It’s difficult to know what to expect from a new album from The Get Up Kids. As much as Something To Write Home About is still heralded as an emo classic two decades after its release, but The Get Up Kids have become a very different band since then, particularly in their incorporation of new wave and post-punk sounds on their last full-length, 2011’s There Are Rules. That was a rather lukewarm album across the board at that, and while last year’s Kicker EP took some steps at moving towards their classic sound once again, that’s the only material they’ve released in the best part of a decade. Even with the singles from this new album feeling like a return to form, that’s hardly a definitive statement regarding Problems’ overall quality, if only because this is a band who’ve ultimately got more to prove in 2019 than just a couple of songs can account for. Legacy counts for something, certainly, but holding it up is a different matter entirely, and it’s something that The Get Up Kids don’t have a great deal of experience doing.
And really, it goes without saying that they’ve not totally grasped that on Problems. The best bands around struggle to do it more often than not, so it’s hardly surprising that The Get Up Kids’ first album in eight years can feel a bit lacklustre or as though it’s hitting the safer beats that one would expect from an older, slightlier rustier emo band. And in a way, it can be easy to accept that; there’s not a great deal of expectations going into this album, and the fact that not much is really delivered lands on a rough average overall. With that in mind though, this is still a fall from the band’s absolute best, and comparing the bright-eyed youthfulness of Something To Write Home About to this, a largely anonymous album that’s incredibly serviceable above anything else, feels like a fairly significant net loss overall.
But again, that’s not too big of a shock; this isn’t the first album to feel more or less compromised by the timeframe it was released in, and by the standards of examples like that, Problems is ultimately fine. Satellite and The Problem Is Me are still good assertions that The Get Up Kids can retain their rollicking, no-frills-required sense of verve when they want to, and Now Or Never is definitely good at capturing the sweetness and emo-pop exuberance that this band have always had in their locker thanks to a more tasteful and understated use of James Dewees’ keyboards. On the whole, the instrumentation and presentation fares pretty well, with a nice consistent chunkiness in the bass and guitar work remaining fairly constant while working with a grainier production style that’s more reminiscent of the ‘90s emo The Get Up Kids came up in without feeling like blatant nostalgia pandering. Factor in Matt Pryor’s nasal vocals that haven’t really aged beyond some slightly more bristly affectations, and from a sonic perspective, this is fairly tried-and-true album from this band. That’s far from a bad thing, too; clearly The Get Up Kids know how to make the most of a sound like this (especially when opposed to the directions that failed to materialise at all on There Are Rules), and it does feel like a band placing themselves back on the right track as a result.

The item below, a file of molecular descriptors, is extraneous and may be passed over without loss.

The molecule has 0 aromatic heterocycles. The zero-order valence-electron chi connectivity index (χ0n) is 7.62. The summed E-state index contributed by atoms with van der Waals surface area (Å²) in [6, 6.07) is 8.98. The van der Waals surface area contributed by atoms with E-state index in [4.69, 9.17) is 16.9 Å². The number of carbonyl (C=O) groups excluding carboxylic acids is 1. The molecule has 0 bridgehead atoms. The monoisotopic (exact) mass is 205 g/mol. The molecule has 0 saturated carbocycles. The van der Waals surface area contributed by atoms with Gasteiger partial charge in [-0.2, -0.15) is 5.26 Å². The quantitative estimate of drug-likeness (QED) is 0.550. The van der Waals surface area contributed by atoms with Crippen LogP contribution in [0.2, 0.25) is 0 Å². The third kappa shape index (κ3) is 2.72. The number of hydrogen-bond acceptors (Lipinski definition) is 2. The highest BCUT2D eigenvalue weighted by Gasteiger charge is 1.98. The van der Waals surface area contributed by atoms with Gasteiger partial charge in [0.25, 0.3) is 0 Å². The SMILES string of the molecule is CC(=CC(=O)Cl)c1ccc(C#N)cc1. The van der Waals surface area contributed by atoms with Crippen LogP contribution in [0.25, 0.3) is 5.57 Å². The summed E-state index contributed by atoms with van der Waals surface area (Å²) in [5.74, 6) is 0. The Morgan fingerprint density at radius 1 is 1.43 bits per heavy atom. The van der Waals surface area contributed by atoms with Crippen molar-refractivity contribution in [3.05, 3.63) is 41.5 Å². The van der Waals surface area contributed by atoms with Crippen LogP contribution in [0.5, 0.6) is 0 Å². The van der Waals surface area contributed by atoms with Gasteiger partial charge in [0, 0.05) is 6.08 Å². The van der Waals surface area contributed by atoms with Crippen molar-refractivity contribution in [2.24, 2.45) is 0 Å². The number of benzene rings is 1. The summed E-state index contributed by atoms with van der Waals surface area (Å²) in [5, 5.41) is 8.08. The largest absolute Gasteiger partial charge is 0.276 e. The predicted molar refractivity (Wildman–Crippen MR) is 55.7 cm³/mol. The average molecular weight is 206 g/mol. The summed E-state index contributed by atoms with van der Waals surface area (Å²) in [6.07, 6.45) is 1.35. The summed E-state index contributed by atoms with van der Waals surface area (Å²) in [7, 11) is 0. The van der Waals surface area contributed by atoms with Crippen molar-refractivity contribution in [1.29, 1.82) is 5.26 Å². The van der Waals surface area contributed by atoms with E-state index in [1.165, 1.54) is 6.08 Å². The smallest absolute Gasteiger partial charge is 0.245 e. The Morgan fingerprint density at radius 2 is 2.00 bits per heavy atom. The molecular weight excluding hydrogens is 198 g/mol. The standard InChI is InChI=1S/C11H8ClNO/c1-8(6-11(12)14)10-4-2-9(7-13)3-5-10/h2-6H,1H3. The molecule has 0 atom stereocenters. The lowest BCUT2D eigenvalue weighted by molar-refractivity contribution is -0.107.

But all of that is a remarkably generalised way to describe an album that should rightly have a far greater magnitude, but that simply isn’t the case here. This doesn’t feel like any sort of event, insomuch that this could’ve slotted roughly anywhere within The Get Up Kids’ mid-period material – or indeed, that of any other emo band around their age – and it would feel like an unassuming, unsurprising next step that, in the long run, won’t have any sort of effect either way. That isn’t inherently a bad thing either, but it feels lacking in the stakes that could’ve seen this album elevated to the level it should be at, not helped by a rather mundane thematic approach to ageing that, again, feels like such a standard template that an album like this should be doing more than. It’s not like it can’t work, but when everything blends together as much as it does here (to the point where their once-infallible hook-writing abilities feel severely diminished across the board), it can feel like the band simply trying to get something on wax as soon as they can. Sure, there’s a wistfulness that remains, mostly thanks to the vocals, but it’s hard to isolate anything else that truly stands out, especially when it’s this difficult to get into.
It’s not like that makes it terrible either, especially for The Get Up Kids fans who might be more accustomed to other emo bands taking this path, but compared to how quintessential this band has been in the past, ‘fine’ and ‘good enough’ don’t really fly. It makes this album feel like something of an afterthought, particularly when it’s come after such a fallow period and making its desire to return to the band’s original sonic well so known. It’s just a shame that it doesn’t quite pay off, and while there’s still passive enjoyment that can be had here, Problems sn’t going to be the album that bothers The Get Up Kids’ pantheon of work any time soon.
For fans of: Saves The Day, Jimmy Eat World, The Starting Line
Words by Luke Nuttall
‘Problems’ by The Get Up Kids is released on 10th May on Big Scary Monsters.